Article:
PROVERBS CHAPTER 24.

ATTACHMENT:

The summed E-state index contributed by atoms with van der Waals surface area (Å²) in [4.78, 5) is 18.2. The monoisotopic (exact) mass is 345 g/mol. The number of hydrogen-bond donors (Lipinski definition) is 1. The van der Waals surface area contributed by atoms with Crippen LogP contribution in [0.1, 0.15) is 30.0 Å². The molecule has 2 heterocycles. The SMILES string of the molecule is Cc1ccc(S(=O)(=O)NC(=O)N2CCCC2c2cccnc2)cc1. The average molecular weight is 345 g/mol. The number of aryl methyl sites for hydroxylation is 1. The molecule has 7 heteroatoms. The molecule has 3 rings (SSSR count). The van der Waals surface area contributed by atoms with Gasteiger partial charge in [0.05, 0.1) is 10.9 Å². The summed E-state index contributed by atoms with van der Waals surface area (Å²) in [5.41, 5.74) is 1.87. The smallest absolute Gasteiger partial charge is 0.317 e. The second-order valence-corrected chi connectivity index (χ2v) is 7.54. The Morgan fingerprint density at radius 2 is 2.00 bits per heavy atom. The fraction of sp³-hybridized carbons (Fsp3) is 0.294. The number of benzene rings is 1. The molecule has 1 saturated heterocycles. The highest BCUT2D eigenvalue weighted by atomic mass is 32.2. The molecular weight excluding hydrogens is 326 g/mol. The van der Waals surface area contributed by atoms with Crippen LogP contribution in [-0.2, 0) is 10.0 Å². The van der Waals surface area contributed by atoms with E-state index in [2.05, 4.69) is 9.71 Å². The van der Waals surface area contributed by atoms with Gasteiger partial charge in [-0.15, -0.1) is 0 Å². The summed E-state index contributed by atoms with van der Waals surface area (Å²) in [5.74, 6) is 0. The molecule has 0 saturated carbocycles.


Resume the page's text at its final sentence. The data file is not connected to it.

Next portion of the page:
V. 1. Be not thou envious against evil men, desiring their company on account of their apparent prosperity and good fortune, neither desire to be with them, to be one of their number, to he accepted into their ranks. Cp. chap. 23, 17. V. 2. For their heart studieth destruction, they are constantly meditating upon oppression and violence, and their lips talk of mischief, their expressed purpose being to harm others. V. 3. Through wisdom is an house builded, not only the dwelling, but the occupants of the house being included in the designation, and by understanding it is established, in this way only do people get a home in the true sense of the word; v. 4. and by knowledge shall the chambers be filled with all precious and pleasant riches, the words describing not a miserly hoarding of money, but a condition of the household which speaks of a comfortable prosperity. V. 5. A wise man is strong, full of strength, exerting a powerful influence; yea, a man of knowledge, one making use of proper circumspection and caution, increaseth strength, develops and extends his influence, makes use of his power in the proper manner. V. 6. For by wise counsel thou shalt make thy war, carry it forward to a successful issue, and in multitude of counselors, all of whom contribute good advice, there is safety, matters are sure to go forward favorably. Cp. chap. 20, 18; 11, 14; 15, 22. V.7. Wisdom is too high, altogether unattainable, for a fool; he openeth not his mouth in the gate, he cannot be consulted by the leading men of the city as they deliberate upon the welfare of the community, their place of assembly being in the gate of the city or immediately inside the gate, where the open space was set aside for public meetings. V. 8. He that deviseth to do evil, with whom mischief and wrong is self-evident, who is the master of wickedness, shall be called a mischievous person, his evil reputation will soon be well established. V. 9. The thought of foolishness, literally, “the meditation of folly,” is sin, that is, even when folly tries to perform something with prudent reflection, the result is the same, a transgression of God’s holy Law, and the scorner is an abomination to men, his mockery makes him an object of loathing. V. 10. If thou faint in the day of adversity, in times when anxiety and distress seem to obstruct progress, thy strength is small, for it is necessary to keep up courage, to develop moral courage and capacity of resistance, in order to perform anything worth while in life. V. 11. If thou forbear to deliver them that are drawn unto death, rather, “Deliver those who are taken to death,” and those that are ready to be slain, the appeal being directed particularly to such as witnessed the deeds of religious fanatics, who then, as now, often made it a point to interfere with the business of the government and to demand the severest punishments for such as had incurred their displeasure; v. 12. if thou sayest, Behold, we knew it not, the one addressed trying to salve his conscience with a poor excuse, doth not He that pondereth the heart consider it? And He that keepeth thy soul, familiar with the innermost thoughts of the mind, doth not He know it? And shall not He render to every man according to his works? The last is a direct statement: He will requite man according to his deeds, His retributive justice cannot be avoided by a profession of ignorance. Cp. chap. 31, 8. 9. V. 13. My son, eat thou honey because it is good, and the honeycomb, which is sweet to thy taste, this figurative admonition serving to introduce the praise of the loveliness and agreeableness of true wisdom. V. 14. So shall the knowledge of wisdom be unto thy soul, altogether agreeable and full of rich nourishment and therefore well worth acquiring; when thou hast found it, then there shall be a reward, and thy expectation shall not be cut off, the future will show that the acquiring of wisdom was well worth while. V. 15. Lay not wait, O wicked man, with the intention of performing mischief and malice, against the dwelling of the righteous; spoil not his resting-place, where he is leading a quiet and peaceable life in all godliness and honesty; v. 16. for a just man falleth seven times, for misfortunes often seem to single him out, he has his full share of them, and riseth up again, endowed with new strength by the Lord; but the wicked shall fall into mischief, stumble into destruction, their fate being everlasting misfortune. V. 17. Rejoice not, in malignant joy, when thine enemy falleth, and let not thine heart be glad when he stumbleth, since delight in another’s hurt is just as objectionable as outright violence, v. 18. lest the Lord see it and it displease Him, as all evidences of malice are hound to do, and He turn away His wrath from him, that is, from the enemy, His punishment striking the person of malignant spirit instead. V. 19. Fret not thyself because of evil men, becoming enraged with envy on account of their apparent good fortune, neither be thou envious at the wicked, whose prosperity often seems so great; v. 20. for there shall be no reward to the evil man, he will have no lucky future or end; the candle of the wicked shall be put out, a picture of eventual unhappiness and destruction. V. 21. My son, fear thou the Lord and the king, the government established by Jehovah, 1 Pet. 2, 17; Rom. 13, 1, and meddle not with them that are given to change, those who are always dissatisfied with the government and therefore are always planning revolutions; v. 22. for their calamity, the misfortune sent upon them by God, shall rise suddenly, striking them with unexpected suddenness; and who knoweth the ruin of them both? For those who rebel against the constituted and existing government thereby rebel against the Lord. - V. 23. These things also belong to the wise, the proverbs, or maxims, now following are ascribed to wise men, from this point to the end of the chapter. It is not good to have respect of persons in judgment, literally, “to observe faces,” that is, to be partial, no matter for what reason. V. 24. He that saith unto the wicked, Thou art righteous, rendering a verdict in favor of the guilty, him shall the people curse, since perversion of justice in even one case affects the welfare of all, nations shall abhor him; v. 25. but to them that rebuke him shall be delight, the judges who do their duty in punishing evildoers shall be rewarded, and a good blessing shall come upon them, the Lord Himself dispensing rich and manifold gifts of His kindness and mercy. V. 26. Every man shall kiss his lips that giveth a right answer, rather, “A kiss upon the lips does he bestow who returns well-pleasing words,” that is, a faithful and favorable answer, especially before a court of justice, is like a most agreeable caress. V. 27. Prepare thy work without and make it fit for thyself in the field, by tilling the soil and laboring for a plentiful harvest first; and afterwards build thine house, which includes the establishment of a family and household, the summary being: Provide necessaries first, then comforts. V. 28. Be not a witness against thy neighbor without cause, without reason and need, out of pure animosity; and deceive not with thy lips, rather in the form of a question, “And shouldest thou practice deception with thy lips?” a very emphatic way of reproving such an intention. V. 29. Say not, I will do so to him as he hath done to me, the eagerness for revenge governing ones actions; I will render to the man according to his work. Cp. Matt. 5,43-45; Rom. 12,17. V. 30. I went by the field of the slothful, where he could well observe the effect of sloth, and by the vineyard of the man void of understanding, one too lazy to work because he lacked in wisdom; v. 31. and, lo, it was all grown over with thorns, the entire field, for want of cultivation, had produced noxious weeds, and nettles had covered the face thereof, and the stone wall thereof was broken down, another sign of utter neglect. V. 32. Then I saw and considered it well, observing the lesson taught by that neglected field; I looked upon it and received instruction, laying down the admonition conveyed by the scene of desolation in a maxim for others. V. 33. Yet a little sleep, a little slumber, a little folding of the hands to sleep, that being the thought governing the actions of the slothful; v. 34. so shall thy poverty come as one that traveleth, and thy want, the need of money and of all necessaries of life, as an armed man, literally, “one armed with a shield.” Cp. chap. 6, 10. 11.